I needed a way to reset and combat the stress I could already feel coming on. So, it was time for physical activity part two. And after a game of jog-and-throw-a-softball-back-and-forth-one-hundred-times-without-dropping-it (look, I said I was becoming an amateur athlete; I didn’t say I was good at or familiar with actual sports), I was able to get back to work and pump out some new and creative content. (I’m especially pleased with a category called “Historic Headlines, Middle Ages” with newspaper-headline style clues to questions about the founding of the Carolingian Empire. It’s my kind of niche content).
Tip: Get your pulse up and your blood flowing, and your creative juices will start flowing, too.
There’s science behind this, too.
Constant physical activity didn’t only shape the human body; it also shaped the human mind. Just like our muscular systems adapted to walking and running upright, our brains adapted to do the kind of multitasking necessary for hunting and gathering. And, just like our muscles atrophy if we don’t use them, our brains do, too. Because our brains are connected to the rest of our bodies, exercising our bodies can jump start our brains.
Task: Fight the urge to run (from stress management techniques).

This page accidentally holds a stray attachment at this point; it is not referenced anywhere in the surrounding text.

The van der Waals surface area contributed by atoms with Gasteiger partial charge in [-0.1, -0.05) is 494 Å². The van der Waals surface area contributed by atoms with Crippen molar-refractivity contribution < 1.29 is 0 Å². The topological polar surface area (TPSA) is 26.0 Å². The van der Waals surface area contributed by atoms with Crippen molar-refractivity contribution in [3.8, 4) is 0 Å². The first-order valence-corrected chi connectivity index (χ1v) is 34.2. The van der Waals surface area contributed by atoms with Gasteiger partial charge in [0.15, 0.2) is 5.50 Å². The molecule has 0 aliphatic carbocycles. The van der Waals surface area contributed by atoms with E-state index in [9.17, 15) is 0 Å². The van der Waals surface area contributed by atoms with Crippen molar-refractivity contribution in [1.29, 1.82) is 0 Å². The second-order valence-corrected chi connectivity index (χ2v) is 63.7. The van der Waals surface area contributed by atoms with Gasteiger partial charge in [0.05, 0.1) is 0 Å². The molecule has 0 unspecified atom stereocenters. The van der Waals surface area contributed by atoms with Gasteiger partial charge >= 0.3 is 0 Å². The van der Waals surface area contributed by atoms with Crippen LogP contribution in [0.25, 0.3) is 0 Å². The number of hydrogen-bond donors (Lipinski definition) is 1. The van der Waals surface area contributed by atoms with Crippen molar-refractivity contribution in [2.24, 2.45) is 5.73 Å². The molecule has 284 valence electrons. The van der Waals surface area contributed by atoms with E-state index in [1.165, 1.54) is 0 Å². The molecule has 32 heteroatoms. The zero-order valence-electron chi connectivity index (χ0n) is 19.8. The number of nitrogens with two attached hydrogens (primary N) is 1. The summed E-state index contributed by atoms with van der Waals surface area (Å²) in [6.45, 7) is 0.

Of course, there can be too much of a good thing. A little morning exercise can jumpstart your day, but a nine-mile walk before breakfast is maybe a little excessive.
You see, there’s another reason I’ve been gravitating toward exercise (and yes, it involves even more science). My mind and body are responding to the chronic stress of existing in a pandemic.
Back when our ancestors were chasing those aurochs and running from those sabre-toothed tigers, the world was a dangerous place. Whenever they came across some of that danger, early humans only had 2 options if they wanted to survive: fight, or flee. Either way, they were going to need a lot of energy and hyperfocus, and they were going to need it fast, so their brains flooded their bodies with stress hormones to get everything going.